Tudor: The Momotaro Project began before our global PV organization was fully established in April 2020 and was set up to create global processes and harmonize the way we work in PV. Team members were assigned to each of the 13 workstreams, and they collaborated in setting up the global PV processes.

For example, the global risk management planning process requires a harmonized approach at local and regional level, in line with the core position of the company. Therefore, the team members have considered and established a global process to be followed for such an approach. Other global processes that have been defined include signal management, compliance and case collection and processing.

We believe that we will be able to achieve a highly compliant global medicinal product safety organization by learning and growing together as a team and using global medical science to add value to our products; and only then will we be able to predict and prevent adverse reactions, which is our ultimate goal.

―Why is the project called the Momotaro Project?

Sawako Hayama (hereafter “Hayama”): The leadership team voted to choose the name from a large number of suggestions. Just as Momotaro leads his friends to fight off ogres, the Momotaro Project is the perfect symbol to represent the need for us to leverage the skills of our diverse members to overcome various challenges to become the industry leader.

―Phase 1 of the Momotaro Project ended in August 2020, and the project has now entered its second phase. What are you focusing on during phase 2?

Tudor: We intend to make further improvements to the global processes that were defined in the first phase, to work on areas that we were unable to address during phase 1, while working on a day-to-day basis in the new system. For example, we were unable to establish a tracking and monitoring of all local and global risk management activities in the first phase of Momotaro, and now in phase 2 we have focused on this and have now established a local and global oversight and tracking methodology. The more we work using the new global processes, the more we will identify aspects that need refining. There is always room for improvement. For sure, we will find some further aspects that need to be addressed and improved even after we finish phase 2.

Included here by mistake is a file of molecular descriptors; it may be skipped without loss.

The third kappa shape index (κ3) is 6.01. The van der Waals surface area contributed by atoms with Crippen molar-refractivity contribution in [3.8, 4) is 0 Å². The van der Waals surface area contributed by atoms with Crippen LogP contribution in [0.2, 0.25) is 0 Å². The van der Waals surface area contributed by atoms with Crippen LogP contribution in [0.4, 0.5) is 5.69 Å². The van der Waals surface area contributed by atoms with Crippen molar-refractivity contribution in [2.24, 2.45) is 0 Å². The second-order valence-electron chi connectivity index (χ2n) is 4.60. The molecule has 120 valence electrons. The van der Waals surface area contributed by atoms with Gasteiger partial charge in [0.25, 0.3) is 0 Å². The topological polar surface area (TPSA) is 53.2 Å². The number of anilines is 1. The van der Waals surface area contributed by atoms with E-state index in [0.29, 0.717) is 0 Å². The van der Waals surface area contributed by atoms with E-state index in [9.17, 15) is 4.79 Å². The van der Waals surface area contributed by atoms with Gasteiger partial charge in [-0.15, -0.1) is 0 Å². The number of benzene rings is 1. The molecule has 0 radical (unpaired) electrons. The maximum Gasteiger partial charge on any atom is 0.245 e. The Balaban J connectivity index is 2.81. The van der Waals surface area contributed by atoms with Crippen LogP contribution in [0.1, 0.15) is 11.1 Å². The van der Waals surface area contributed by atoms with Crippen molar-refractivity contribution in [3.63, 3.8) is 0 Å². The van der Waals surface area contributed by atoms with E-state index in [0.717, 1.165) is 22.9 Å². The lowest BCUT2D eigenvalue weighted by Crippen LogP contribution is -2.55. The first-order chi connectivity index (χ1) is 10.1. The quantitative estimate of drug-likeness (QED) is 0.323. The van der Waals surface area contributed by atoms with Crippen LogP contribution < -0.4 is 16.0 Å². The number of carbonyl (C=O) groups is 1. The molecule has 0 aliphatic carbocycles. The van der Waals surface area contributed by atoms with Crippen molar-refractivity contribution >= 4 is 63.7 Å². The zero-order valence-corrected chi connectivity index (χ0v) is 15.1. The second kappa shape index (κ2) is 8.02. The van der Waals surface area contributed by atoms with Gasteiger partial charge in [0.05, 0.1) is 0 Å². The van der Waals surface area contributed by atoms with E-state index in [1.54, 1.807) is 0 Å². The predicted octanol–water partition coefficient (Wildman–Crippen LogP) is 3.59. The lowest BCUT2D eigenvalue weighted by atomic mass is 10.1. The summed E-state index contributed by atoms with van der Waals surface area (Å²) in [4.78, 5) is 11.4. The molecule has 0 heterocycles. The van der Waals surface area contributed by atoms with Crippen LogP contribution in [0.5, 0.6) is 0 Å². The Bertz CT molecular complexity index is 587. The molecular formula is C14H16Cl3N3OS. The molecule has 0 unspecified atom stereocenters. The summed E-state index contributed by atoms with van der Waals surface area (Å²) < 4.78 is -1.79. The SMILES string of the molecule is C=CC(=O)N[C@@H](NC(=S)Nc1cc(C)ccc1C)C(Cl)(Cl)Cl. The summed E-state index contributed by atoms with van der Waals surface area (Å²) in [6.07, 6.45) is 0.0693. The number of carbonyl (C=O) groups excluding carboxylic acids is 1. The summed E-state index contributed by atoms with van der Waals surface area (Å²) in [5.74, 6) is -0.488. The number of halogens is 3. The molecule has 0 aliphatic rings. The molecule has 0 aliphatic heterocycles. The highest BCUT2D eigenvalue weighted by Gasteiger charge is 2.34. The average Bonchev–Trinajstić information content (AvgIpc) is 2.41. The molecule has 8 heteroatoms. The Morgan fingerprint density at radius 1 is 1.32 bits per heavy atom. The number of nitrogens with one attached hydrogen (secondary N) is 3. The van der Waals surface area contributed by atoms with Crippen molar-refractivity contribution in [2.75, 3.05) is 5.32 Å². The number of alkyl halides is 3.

Heading towards an era that predicts and prevents adverse reactions


―What will be the focus of your PV activities as we head towards 2025?

Tudor: We will be focusing on signal prediction. To predict signals, we first need to be able to access large quantities of data, including publicly accessible data, not only our own safety database. As a global team, it is important for us to improve on how we collect data, which in turn will lead to better evaluations.

The scientific world is now focusing on how to look at the medical big data (Real-world data). Once a product is launched in the market, we can collect real-world safety data which we will then use to monitor and evaluate the safety of our products. How we do that is crucial to improving product safety.

Kyowa Kirin also has medicinal products for rare diseases and information about patient safety on such medicinal products is limited and extremely valuable. We are evaluating product safety in the face of these limitations. Once we will improve the collection and evaluation of the data, while monitoring the long-term safety from around the world, we will be able to better characterize the safety profile of the products, and ultimately predict adverse reactions.

There is a lot of work to be done, and I am very excited about the future. I am looking forward to working on the challenges that lie ahead.

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Photo: Alina Tudor

Hayama: That is very important.

We are evaluating safety in a single approach with one global database. Although we have established this evaluation approach for many products, we have yet to solidify this approach for some other products and this is something we would like to work on next.

Nishimura: Patient safety is at the forefront of our thinking. This is a policy rooted not only in Global PV Function but in the company as a whole. I would like to continue focusing on the needs of our patients and the safety of our products, as well as continuing to create a comfortable working environment for our team.

Kyowa Kirin is creating the foundation for global PV activities and conducting reliable safety evaluations. PV activities will continue as we move towards an era that predicts and prevents adverse reactions.